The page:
Be Fearless and Giving USA
In case you are not familiar, The Case Foundation has issued a challenge to the nonprofit sector – Be Fearless. They have created a website and tool box to help nonprofit leaders and staff be bodacious and plan for large impact success and failure.
I am a fan of fearlessness – BHAGs (big hairy audacious goals); learning from failure and taking risk. It is refreshing to see a foundation step forward and empower the sector to take chances.
And here’s only one of the reasons why Case’s challenge is so important. Giving USA has released their annual report on the state of giving in the US. Based on the 2011 numbers, we have not progressed significantly as a sector. We need to be bold, fearless and try new things – cause doing the same same and getting the same result is chaos – right?
I am always piqued by the Giving USA numbers. Statistics are always given in real value and then “adjusted for inflation” dollars. As far as I know donors and nonprofits are working on the dollars they have today, can spend/give today, cost of doing business today. So why not just say based on inflation-adjusted dollars, giving is declining…because it is. Case Foundation is right – no better time than now to Be Fearless.
Take a look at Giving USA and see if you don’t agree with me and Case that something has to change. Note: To keep this short, my suggestions for fearlessness will be in my next blog post.
- Adjusted for inflation – in the past 40 years, total giving increased 2.6%. Commentary: I know we as fundraisers are working darn hard. Obviously not hard enough if in 40 years we have only increased giving little more than 2%.
- In 2011, the percentage of disposable, personal income devoted to individual giving was 1.9% – the same in 2009 and 2010. Commentary: I get the US is in recession but the same giving is and will not support the people most negatively impacted by the economic downturn. (i.e., The 99%) Food banks are packed with more people than food. Basic human needs in our communities are increasing not decreasing. Holding steady doesn’t cut it. Even a high of 2.4% in 2005 showed a limited commitment to giving and we see it is declining. Yet the US is the most charitable country in the world. Is it ever enough? How can we make it so?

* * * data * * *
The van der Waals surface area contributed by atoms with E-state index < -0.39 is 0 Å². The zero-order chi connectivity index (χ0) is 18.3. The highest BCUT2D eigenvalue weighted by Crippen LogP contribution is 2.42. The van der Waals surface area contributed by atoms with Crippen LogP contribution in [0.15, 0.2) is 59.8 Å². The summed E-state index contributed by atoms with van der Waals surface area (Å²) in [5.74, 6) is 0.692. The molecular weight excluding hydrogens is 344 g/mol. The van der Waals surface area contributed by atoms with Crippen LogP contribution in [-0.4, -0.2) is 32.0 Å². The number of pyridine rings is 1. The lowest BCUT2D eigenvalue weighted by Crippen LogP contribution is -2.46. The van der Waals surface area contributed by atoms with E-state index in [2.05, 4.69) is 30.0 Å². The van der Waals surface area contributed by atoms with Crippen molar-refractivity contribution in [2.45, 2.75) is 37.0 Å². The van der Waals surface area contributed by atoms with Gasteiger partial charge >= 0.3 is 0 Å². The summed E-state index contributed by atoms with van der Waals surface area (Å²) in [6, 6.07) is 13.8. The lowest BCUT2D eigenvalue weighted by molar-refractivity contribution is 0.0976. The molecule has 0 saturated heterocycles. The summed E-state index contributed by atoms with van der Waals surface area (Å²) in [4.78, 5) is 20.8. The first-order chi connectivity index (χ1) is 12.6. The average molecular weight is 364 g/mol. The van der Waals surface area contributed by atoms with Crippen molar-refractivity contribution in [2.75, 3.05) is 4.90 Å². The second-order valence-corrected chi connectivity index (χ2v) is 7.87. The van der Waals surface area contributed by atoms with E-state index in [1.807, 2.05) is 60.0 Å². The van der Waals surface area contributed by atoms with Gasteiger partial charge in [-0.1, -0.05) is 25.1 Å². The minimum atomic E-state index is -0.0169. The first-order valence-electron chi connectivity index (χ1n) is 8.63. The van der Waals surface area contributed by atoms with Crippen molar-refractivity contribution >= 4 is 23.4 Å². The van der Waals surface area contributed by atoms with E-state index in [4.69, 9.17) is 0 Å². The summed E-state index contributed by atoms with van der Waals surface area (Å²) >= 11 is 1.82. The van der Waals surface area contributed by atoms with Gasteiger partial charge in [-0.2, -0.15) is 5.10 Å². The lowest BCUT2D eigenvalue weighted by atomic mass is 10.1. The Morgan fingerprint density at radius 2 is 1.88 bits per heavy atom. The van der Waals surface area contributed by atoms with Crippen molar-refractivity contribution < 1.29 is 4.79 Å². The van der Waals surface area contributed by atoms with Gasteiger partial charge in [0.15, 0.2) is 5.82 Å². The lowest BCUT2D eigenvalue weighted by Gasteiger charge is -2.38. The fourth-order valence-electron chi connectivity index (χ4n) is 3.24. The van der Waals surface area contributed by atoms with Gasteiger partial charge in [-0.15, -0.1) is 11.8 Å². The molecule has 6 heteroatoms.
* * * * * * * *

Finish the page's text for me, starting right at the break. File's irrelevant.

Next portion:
- In 2011 individual giving rose .8% in inflation-adjusted dollars. Commentary: While $217.79 billion dollars of individual giving is a lot of money, I would call less than a percentage growth flat. No wonder our communities and families are struggling more than ever.
- Giving through bequests rose 8.8% based on inflation-adjusted dollars. Commentary: So sometime in the past the nonprofit sector started asking for planned gifts (probably a bold, fearless move back then) and now those donors have died, may they rest in peace and posthumously thank you for the legacy you planned before you passed.
- Giving by Foundations and corporate philanthropy both declined as adjusted for inflation. Commentary: Foundation endowments took a hit and some have yet to recover. On the other hand there has been an increase in requests for support. We have read about some corporate sectors which have done tremendously well; paid huge bonuses and grown their workforce. Focusing philanthropy from these two segments is more important than ever as are the relationships the nonprofit sector has.
As I said, my next blog posts will be based on the Case Foundation Be Fearless campaign five steps to think differently about our work.
- Make big bets and make history (A Chicago Burnham reference to no small plans)
- Experiment early and often (Another Chicago motto I know well)
- Make failure matter (Become a learning organization)
- Reach beyond your bubble (See Brian Uzzi’s work on networks)
- Let urgency conquer fear (The only constant is change)
Thanks for reading and stay tuned.